Today Tech Central Station has an article from Amity Shlaes, an author whose writing I enjoy, on the selection of Paul Wolfowitz and John Bolton for the World Bank and UN, respectively. Her comments are consistent with my observations, although she does not point out that one thing that’s at stake is the use of new institutional economics research at the World Bank. Over the past decade World Bank economists have increasingly used NIE analysis to understand how institutions like property rights, legal rules, financial regulations, culture, and the indigenous governance institutions on common-pool transactions like irrigation and grazing, have affected economic growth in different societies. Shlaes observes:
Yet all too often over the decades it has willfully neglected the variables of both democracy and micro-economics in the growth equation. It has become obsessed with the environment. And it has battled too little for the entrepreneur and too much against poverty. The latter has often been a vain battle, especially when thuggish governments confidently sabotage — or profiteer from — Bank initiatives.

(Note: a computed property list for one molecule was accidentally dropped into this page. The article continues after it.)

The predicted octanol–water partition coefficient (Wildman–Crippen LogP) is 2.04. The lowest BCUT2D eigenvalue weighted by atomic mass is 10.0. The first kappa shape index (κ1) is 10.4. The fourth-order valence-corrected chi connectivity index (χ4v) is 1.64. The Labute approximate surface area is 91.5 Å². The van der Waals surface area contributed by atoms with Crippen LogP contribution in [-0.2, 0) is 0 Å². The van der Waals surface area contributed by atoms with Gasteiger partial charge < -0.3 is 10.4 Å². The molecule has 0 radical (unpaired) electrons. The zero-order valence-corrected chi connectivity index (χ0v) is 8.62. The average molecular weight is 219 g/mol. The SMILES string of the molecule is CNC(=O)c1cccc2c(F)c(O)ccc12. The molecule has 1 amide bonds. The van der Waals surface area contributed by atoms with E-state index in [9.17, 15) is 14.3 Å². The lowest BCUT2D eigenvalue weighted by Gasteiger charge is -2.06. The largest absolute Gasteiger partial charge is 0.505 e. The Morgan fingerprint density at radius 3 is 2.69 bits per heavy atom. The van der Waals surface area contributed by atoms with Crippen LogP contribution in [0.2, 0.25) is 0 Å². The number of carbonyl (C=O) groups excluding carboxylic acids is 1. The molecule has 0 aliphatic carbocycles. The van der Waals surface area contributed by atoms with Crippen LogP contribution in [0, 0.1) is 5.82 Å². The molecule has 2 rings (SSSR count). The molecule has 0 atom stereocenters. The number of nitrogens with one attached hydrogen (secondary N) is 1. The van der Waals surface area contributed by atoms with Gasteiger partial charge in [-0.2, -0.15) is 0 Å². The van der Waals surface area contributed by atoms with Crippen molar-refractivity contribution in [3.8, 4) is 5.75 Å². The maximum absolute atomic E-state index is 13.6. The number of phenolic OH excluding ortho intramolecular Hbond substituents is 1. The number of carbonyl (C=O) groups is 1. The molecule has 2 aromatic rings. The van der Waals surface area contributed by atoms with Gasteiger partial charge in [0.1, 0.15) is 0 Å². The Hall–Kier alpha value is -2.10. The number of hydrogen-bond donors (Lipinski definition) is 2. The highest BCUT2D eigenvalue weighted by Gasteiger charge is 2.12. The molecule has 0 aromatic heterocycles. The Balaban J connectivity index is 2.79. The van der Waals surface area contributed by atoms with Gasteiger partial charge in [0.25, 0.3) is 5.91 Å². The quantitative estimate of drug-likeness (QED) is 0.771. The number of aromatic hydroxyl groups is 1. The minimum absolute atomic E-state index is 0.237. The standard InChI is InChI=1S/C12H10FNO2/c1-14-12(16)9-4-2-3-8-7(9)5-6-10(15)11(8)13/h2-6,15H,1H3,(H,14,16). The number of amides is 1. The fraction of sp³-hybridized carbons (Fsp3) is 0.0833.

She got it partly right; willful neglect of democracy and microeconomics is only part of the story. Neglect of the role of (formal and informal) institutions like property rights, governance structures, social norms, and culture can matter a great deal, and are increasingly being incorporated into World Bank analyses. If Wolfowitz can articulate a vision that relies strongly on NIE, and can exercise leadership in a potentially contentious situation, then I think it will be constructive. If his focus and vision are more political and less economic, then I am skeptical.